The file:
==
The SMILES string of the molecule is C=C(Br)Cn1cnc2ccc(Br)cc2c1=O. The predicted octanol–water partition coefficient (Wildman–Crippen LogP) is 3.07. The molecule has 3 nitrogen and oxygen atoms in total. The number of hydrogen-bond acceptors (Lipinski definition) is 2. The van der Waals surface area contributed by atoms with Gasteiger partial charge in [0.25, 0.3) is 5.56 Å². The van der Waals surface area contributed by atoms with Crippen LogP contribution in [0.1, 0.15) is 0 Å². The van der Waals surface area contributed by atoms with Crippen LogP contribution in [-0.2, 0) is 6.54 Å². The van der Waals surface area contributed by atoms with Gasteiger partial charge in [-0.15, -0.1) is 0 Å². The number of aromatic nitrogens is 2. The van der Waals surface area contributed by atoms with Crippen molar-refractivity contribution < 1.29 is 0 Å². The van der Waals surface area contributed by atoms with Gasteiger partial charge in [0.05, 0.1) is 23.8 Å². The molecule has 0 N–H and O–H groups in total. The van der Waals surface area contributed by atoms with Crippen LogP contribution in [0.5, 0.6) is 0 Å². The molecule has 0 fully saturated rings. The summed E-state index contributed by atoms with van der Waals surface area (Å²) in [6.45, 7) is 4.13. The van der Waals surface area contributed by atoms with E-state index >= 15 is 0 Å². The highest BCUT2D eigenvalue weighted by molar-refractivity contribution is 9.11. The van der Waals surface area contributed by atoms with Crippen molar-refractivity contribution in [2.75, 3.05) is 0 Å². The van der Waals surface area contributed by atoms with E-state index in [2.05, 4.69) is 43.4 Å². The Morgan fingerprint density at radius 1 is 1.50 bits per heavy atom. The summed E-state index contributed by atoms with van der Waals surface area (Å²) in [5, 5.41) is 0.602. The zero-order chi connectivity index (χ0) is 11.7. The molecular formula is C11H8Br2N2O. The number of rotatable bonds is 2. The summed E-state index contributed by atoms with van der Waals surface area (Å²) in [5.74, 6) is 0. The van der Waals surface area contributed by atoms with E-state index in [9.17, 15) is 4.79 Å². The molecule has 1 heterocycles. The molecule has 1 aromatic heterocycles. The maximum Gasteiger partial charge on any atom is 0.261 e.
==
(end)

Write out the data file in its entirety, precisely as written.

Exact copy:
The SMILES string of the molecule is C=C(Br)Cn1cnc2ccc(Br)cc2c1=O. The predicted octanol–water partition coefficient (Wildman–Crippen LogP) is 3.07. The molecule has 3 nitrogen and oxygen atoms in total. The number of hydrogen-bond acceptors (Lipinski definition) is 2. The van der Waals surface area contributed by atoms with Gasteiger partial charge in [0.25, 0.3) is 5.56 Å². The van der Waals surface area contributed by atoms with Crippen LogP contribution in [0.1, 0.15) is 0 Å². The van der Waals surface area contributed by atoms with Crippen LogP contribution in [-0.2, 0) is 6.54 Å². The van der Waals surface area contributed by atoms with Gasteiger partial charge in [-0.15, -0.1) is 0 Å². The number of aromatic nitrogens is 2. The van der Waals surface area contributed by atoms with Crippen molar-refractivity contribution < 1.29 is 0 Å². The van der Waals surface area contributed by atoms with Gasteiger partial charge in [0.05, 0.1) is 23.8 Å². The molecule has 0 N–H and O–H groups in total. The van der Waals surface area contributed by atoms with Crippen LogP contribution in [0.5, 0.6) is 0 Å². The molecule has 0 fully saturated rings. The summed E-state index contributed by atoms with van der Waals surface area (Å²) in [6.45, 7) is 4.13. The van der Waals surface area contributed by atoms with E-state index >= 15 is 0 Å². The highest BCUT2D eigenvalue weighted by molar-refractivity contribution is 9.11. The van der Waals surface area contributed by atoms with Crippen molar-refractivity contribution in [2.75, 3.05) is 0 Å². The van der Waals surface area contributed by atoms with E-state index in [2.05, 4.69) is 43.4 Å². The Morgan fingerprint density at radius 1 is 1.50 bits per heavy atom. The summed E-state index contributed by atoms with van der Waals surface area (Å²) in [5, 5.41) is 0.602. The zero-order chi connectivity index (χ0) is 11.7. The molecular formula is C11H8Br2N2O. The number of rotatable bonds is 2. The summed E-state index contributed by atoms with van der Waals surface area (Å²) in [5.74, 6) is 0. The van der Waals surface area contributed by atoms with E-state index in [9.17, 15) is 4.79 Å². The molecule has 1 heterocycles. The molecule has 1 aromatic heterocycles. The maximum Gasteiger partial charge on any atom is 0.261 e.